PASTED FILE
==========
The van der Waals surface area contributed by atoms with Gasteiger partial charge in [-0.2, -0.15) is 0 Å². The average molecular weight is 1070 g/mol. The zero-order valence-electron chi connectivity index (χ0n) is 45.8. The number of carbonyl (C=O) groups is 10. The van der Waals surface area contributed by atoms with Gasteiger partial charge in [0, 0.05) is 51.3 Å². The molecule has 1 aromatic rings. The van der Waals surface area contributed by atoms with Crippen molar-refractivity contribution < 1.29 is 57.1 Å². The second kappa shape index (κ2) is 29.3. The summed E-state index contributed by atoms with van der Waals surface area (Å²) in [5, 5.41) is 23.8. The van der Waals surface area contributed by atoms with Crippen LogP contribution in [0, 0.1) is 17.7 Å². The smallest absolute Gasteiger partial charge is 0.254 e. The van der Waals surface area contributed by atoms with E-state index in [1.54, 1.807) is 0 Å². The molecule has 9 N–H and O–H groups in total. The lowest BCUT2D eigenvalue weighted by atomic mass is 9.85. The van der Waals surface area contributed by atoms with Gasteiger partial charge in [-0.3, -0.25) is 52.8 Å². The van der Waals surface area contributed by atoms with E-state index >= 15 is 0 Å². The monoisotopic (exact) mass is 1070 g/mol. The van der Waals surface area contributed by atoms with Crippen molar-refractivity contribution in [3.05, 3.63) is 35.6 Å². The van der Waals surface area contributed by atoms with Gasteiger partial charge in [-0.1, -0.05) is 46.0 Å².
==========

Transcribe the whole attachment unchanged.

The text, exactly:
The van der Waals surface area contributed by atoms with Gasteiger partial charge in [-0.2, -0.15) is 0 Å². The average molecular weight is 1070 g/mol. The zero-order valence-electron chi connectivity index (χ0n) is 45.8. The number of carbonyl (C=O) groups is 10. The van der Waals surface area contributed by atoms with Gasteiger partial charge in [0, 0.05) is 51.3 Å². The molecule has 1 aromatic rings. The van der Waals surface area contributed by atoms with Crippen molar-refractivity contribution < 1.29 is 57.1 Å². The second kappa shape index (κ2) is 29.3. The summed E-state index contributed by atoms with van der Waals surface area (Å²) in [5, 5.41) is 23.8. The van der Waals surface area contributed by atoms with Crippen LogP contribution in [0, 0.1) is 17.7 Å². The smallest absolute Gasteiger partial charge is 0.254 e. The van der Waals surface area contributed by atoms with E-state index in [1.54, 1.807) is 0 Å². The molecule has 9 N–H and O–H groups in total. The lowest BCUT2D eigenvalue weighted by atomic mass is 9.85. The van der Waals surface area contributed by atoms with Gasteiger partial charge in [-0.3, -0.25) is 52.8 Å². The van der Waals surface area contributed by atoms with E-state index >= 15 is 0 Å². The monoisotopic (exact) mass is 1070 g/mol. The van der Waals surface area contributed by atoms with Crippen molar-refractivity contribution in [3.05, 3.63) is 35.6 Å². The van der Waals surface area contributed by atoms with Gasteiger partial charge in [-0.1, -0.05) is 46.0 Å².